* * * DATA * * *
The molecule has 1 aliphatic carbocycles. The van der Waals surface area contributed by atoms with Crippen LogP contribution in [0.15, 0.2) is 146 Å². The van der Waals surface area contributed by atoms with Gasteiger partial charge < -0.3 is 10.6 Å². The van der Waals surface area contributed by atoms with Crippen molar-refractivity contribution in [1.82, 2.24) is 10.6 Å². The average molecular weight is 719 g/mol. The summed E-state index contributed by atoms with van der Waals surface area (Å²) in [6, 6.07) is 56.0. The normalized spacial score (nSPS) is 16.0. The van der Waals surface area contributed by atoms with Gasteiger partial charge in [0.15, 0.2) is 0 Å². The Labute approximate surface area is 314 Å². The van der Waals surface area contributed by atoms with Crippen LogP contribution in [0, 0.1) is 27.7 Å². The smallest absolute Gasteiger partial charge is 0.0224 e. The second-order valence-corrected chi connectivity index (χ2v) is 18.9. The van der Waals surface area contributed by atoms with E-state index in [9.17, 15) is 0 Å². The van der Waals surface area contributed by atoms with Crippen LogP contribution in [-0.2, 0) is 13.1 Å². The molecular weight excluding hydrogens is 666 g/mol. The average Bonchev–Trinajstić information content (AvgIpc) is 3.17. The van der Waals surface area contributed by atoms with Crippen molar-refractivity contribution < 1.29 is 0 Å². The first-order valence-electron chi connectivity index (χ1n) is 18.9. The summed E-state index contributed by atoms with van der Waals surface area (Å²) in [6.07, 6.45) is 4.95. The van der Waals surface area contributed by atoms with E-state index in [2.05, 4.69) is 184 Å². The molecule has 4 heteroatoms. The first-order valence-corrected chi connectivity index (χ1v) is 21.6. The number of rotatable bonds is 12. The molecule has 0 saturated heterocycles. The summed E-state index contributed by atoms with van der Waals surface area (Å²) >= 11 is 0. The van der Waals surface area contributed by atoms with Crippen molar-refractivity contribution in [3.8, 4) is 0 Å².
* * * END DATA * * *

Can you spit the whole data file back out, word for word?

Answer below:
The molecule has 1 aliphatic carbocycles. The van der Waals surface area contributed by atoms with Crippen LogP contribution in [0.15, 0.2) is 146 Å². The van der Waals surface area contributed by atoms with Gasteiger partial charge < -0.3 is 10.6 Å². The van der Waals surface area contributed by atoms with Crippen molar-refractivity contribution in [1.82, 2.24) is 10.6 Å². The average molecular weight is 719 g/mol. The summed E-state index contributed by atoms with van der Waals surface area (Å²) in [6, 6.07) is 56.0. The normalized spacial score (nSPS) is 16.0. The van der Waals surface area contributed by atoms with Gasteiger partial charge in [0.15, 0.2) is 0 Å². The Labute approximate surface area is 314 Å². The van der Waals surface area contributed by atoms with Crippen LogP contribution in [0, 0.1) is 27.7 Å². The smallest absolute Gasteiger partial charge is 0.0224 e. The second-order valence-corrected chi connectivity index (χ2v) is 18.9. The van der Waals surface area contributed by atoms with E-state index in [9.17, 15) is 0 Å². The van der Waals surface area contributed by atoms with Crippen LogP contribution in [-0.2, 0) is 13.1 Å². The molecular weight excluding hydrogens is 666 g/mol. The average Bonchev–Trinajstić information content (AvgIpc) is 3.17. The van der Waals surface area contributed by atoms with Crippen molar-refractivity contribution < 1.29 is 0 Å². The first-order valence-electron chi connectivity index (χ1n) is 18.9. The summed E-state index contributed by atoms with van der Waals surface area (Å²) in [6.07, 6.45) is 4.95. The van der Waals surface area contributed by atoms with E-state index in [2.05, 4.69) is 184 Å². The molecule has 4 heteroatoms. The first-order valence-corrected chi connectivity index (χ1v) is 21.6. The number of rotatable bonds is 12. The molecule has 0 saturated heterocycles. The summed E-state index contributed by atoms with van der Waals surface area (Å²) >= 11 is 0. The van der Waals surface area contributed by atoms with Crippen molar-refractivity contribution in [3.8, 4) is 0 Å².